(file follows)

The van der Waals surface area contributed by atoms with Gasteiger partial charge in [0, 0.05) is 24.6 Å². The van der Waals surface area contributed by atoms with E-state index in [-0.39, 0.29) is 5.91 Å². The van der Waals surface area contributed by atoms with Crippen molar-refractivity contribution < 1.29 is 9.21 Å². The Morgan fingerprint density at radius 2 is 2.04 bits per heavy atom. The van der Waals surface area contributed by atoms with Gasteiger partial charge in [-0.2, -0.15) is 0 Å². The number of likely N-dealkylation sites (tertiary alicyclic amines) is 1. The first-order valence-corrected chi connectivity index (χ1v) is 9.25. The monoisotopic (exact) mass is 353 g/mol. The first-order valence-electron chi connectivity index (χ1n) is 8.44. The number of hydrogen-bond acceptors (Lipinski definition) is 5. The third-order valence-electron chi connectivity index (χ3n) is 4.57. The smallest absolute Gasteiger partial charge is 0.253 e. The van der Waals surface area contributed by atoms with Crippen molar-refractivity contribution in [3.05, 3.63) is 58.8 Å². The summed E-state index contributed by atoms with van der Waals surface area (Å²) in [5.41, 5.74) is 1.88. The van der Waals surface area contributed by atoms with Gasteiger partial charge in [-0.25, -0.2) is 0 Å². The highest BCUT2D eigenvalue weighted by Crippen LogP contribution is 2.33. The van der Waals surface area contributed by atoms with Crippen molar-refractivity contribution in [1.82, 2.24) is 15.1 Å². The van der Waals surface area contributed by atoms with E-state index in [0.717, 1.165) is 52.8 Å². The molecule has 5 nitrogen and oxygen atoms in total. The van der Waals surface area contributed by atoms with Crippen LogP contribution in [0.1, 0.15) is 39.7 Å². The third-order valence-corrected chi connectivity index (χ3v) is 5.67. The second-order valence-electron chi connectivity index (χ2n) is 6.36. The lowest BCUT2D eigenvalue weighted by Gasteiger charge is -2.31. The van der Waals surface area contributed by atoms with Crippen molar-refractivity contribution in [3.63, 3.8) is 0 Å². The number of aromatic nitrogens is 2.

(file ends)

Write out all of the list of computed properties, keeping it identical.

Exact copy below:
The van der Waals surface area contributed by atoms with Gasteiger partial charge in [0, 0.05) is 24.6 Å². The van der Waals surface area contributed by atoms with E-state index in [-0.39, 0.29) is 5.91 Å². The van der Waals surface area contributed by atoms with Crippen molar-refractivity contribution < 1.29 is 9.21 Å². The Morgan fingerprint density at radius 2 is 2.04 bits per heavy atom. The van der Waals surface area contributed by atoms with Gasteiger partial charge in [-0.2, -0.15) is 0 Å². The number of likely N-dealkylation sites (tertiary alicyclic amines) is 1. The first-order valence-corrected chi connectivity index (χ1v) is 9.25. The monoisotopic (exact) mass is 353 g/mol. The first-order valence-electron chi connectivity index (χ1n) is 8.44. The number of hydrogen-bond acceptors (Lipinski definition) is 5. The third-order valence-electron chi connectivity index (χ3n) is 4.57. The smallest absolute Gasteiger partial charge is 0.253 e. The van der Waals surface area contributed by atoms with Crippen molar-refractivity contribution in [3.05, 3.63) is 58.8 Å². The summed E-state index contributed by atoms with van der Waals surface area (Å²) in [5.41, 5.74) is 1.88. The van der Waals surface area contributed by atoms with Gasteiger partial charge in [-0.25, -0.2) is 0 Å². The highest BCUT2D eigenvalue weighted by Crippen LogP contribution is 2.33. The van der Waals surface area contributed by atoms with Crippen molar-refractivity contribution in [1.82, 2.24) is 15.1 Å². The van der Waals surface area contributed by atoms with E-state index in [0.717, 1.165) is 52.8 Å². The molecule has 5 nitrogen and oxygen atoms in total. The van der Waals surface area contributed by atoms with Crippen LogP contribution in [0.1, 0.15) is 39.7 Å². The third-order valence-corrected chi connectivity index (χ3v) is 5.67. The second-order valence-electron chi connectivity index (χ2n) is 6.36. The lowest BCUT2D eigenvalue weighted by Gasteiger charge is -2.31. The van der Waals surface area contributed by atoms with Crippen molar-refractivity contribution in [3.63, 3.8) is 0 Å². The number of aromatic nitrogens is 2.